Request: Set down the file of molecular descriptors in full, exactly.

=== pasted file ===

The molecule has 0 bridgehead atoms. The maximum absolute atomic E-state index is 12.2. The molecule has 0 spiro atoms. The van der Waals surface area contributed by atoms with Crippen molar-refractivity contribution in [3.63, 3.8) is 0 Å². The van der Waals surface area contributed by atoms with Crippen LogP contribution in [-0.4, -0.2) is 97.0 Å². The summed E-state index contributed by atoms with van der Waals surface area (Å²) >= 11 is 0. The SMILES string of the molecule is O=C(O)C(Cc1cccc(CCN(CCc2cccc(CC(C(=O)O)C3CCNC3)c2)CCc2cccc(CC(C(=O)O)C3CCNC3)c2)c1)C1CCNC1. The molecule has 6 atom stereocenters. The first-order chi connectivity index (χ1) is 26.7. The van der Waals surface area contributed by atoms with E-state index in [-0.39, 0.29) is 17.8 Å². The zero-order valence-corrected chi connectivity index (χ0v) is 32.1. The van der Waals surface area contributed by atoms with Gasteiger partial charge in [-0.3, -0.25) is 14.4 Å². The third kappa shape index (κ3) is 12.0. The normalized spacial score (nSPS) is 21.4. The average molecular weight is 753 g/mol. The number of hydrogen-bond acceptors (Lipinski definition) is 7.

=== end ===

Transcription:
The molecule has 0 bridgehead atoms. The maximum absolute atomic E-state index is 12.2. The molecule has 0 spiro atoms. The van der Waals surface area contributed by atoms with Crippen molar-refractivity contribution in [3.63, 3.8) is 0 Å². The van der Waals surface area contributed by atoms with Crippen LogP contribution in [-0.4, -0.2) is 97.0 Å². The summed E-state index contributed by atoms with van der Waals surface area (Å²) >= 11 is 0. The SMILES string of the molecule is O=C(O)C(Cc1cccc(CCN(CCc2cccc(CC(C(=O)O)C3CCNC3)c2)CCc2cccc(CC(C(=O)O)C3CCNC3)c2)c1)C1CCNC1. The molecule has 6 atom stereocenters. The first-order chi connectivity index (χ1) is 26.7. The van der Waals surface area contributed by atoms with E-state index in [-0.39, 0.29) is 17.8 Å². The zero-order valence-corrected chi connectivity index (χ0v) is 32.1. The van der Waals surface area contributed by atoms with Gasteiger partial charge in [-0.3, -0.25) is 14.4 Å². The third kappa shape index (κ3) is 12.0. The normalized spacial score (nSPS) is 21.4. The average molecular weight is 753 g/mol. The number of hydrogen-bond acceptors (Lipinski definition) is 7.